Transport Victims of Radiation Emergencies
Transporting victims with exposure but no contamination
- These victims do not require radiation protection for the vehicle or its personnel.
- Guidance about where to transport patients with exposure
- Place 2 sheets/blankets on the litter before placing the contaminated patient on the litter .
- Remove the victim's contaminated outer clothing before loading him/her onto the litter.
- Fold the edges of the 2 layers of sheets over the patient while maintaining access to the airway and adequate visual surveillance.
- Place at least one layer of covering on the gurney before loading the litter onto the gurney.
- Close all open compartments within the transport vehicle prior to the transport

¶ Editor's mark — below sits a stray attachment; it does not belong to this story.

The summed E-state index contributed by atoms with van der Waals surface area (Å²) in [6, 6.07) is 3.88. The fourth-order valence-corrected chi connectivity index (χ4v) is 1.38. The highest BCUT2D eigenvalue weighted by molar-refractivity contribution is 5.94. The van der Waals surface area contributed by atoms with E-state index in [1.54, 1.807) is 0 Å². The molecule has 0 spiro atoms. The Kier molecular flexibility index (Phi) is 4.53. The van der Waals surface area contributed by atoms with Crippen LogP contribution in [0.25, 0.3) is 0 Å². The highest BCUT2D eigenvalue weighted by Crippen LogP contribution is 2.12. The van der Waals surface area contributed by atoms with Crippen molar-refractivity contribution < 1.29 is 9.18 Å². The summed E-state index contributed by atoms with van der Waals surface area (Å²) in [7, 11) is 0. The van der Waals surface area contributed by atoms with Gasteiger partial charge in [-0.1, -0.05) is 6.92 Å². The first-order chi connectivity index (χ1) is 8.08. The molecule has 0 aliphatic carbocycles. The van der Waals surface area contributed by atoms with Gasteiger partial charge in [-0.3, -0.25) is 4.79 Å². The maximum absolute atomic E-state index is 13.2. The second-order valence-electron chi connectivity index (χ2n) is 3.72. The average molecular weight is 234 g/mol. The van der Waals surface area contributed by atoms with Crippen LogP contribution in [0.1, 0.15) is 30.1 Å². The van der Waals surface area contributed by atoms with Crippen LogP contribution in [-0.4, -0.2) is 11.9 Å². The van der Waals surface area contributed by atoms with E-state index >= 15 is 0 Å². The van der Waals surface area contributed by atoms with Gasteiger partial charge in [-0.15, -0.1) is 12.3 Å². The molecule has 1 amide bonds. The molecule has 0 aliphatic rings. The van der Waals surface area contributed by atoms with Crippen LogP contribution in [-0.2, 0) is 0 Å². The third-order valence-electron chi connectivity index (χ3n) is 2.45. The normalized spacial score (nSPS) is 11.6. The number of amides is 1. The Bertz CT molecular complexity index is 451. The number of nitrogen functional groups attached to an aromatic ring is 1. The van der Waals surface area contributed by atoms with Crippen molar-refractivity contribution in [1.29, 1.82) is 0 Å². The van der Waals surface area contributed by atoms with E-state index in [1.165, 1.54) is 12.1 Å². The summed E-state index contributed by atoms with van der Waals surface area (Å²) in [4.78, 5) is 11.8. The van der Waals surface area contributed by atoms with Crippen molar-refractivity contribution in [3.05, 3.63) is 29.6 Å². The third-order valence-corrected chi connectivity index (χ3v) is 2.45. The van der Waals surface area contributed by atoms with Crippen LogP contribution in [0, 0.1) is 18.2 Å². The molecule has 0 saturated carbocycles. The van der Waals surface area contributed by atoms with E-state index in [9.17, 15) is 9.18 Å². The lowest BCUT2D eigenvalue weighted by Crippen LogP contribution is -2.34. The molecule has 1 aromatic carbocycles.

- Use disposable equipment when possible.
- Attempt to reduce contamination inside the vehicle after the transport is completed.
- See three demonstrations videos about transporting contaminated victims (DOE/TEPP)
- NCRP guidance recommendations about transporting contaminated victims2:
- Minor contamination a vehicle's interior should not prevent or delay its use to respond to emergencies.
- Perfect contamination control will likely not be possible during the early phase of an incident .
- Establish and practice in advance how these procedures will be implemented.
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- Hrdina CM, Coleman CN, Bogucki S, Bader JL, Hayhurst RE, Forsha JD, Marcozzi D, Yeskey K, Knebel AR. The "RTR" medical response system for nuclear and radiological mass-casualty incidents: a functional TRiage-TReatment-TRansport medical response model. Prehosp Disaster Med. 2009 May-Jun;24(3):167-78. [PubMed Citation]
- Responding to a Radiological or Nuclear Terrorism Incident: A Guide for Decision Makers (NCRP Report No. 165), National Council on Radiation Protection and Measurements, Bethesda, MD, January 2010. Purchase required.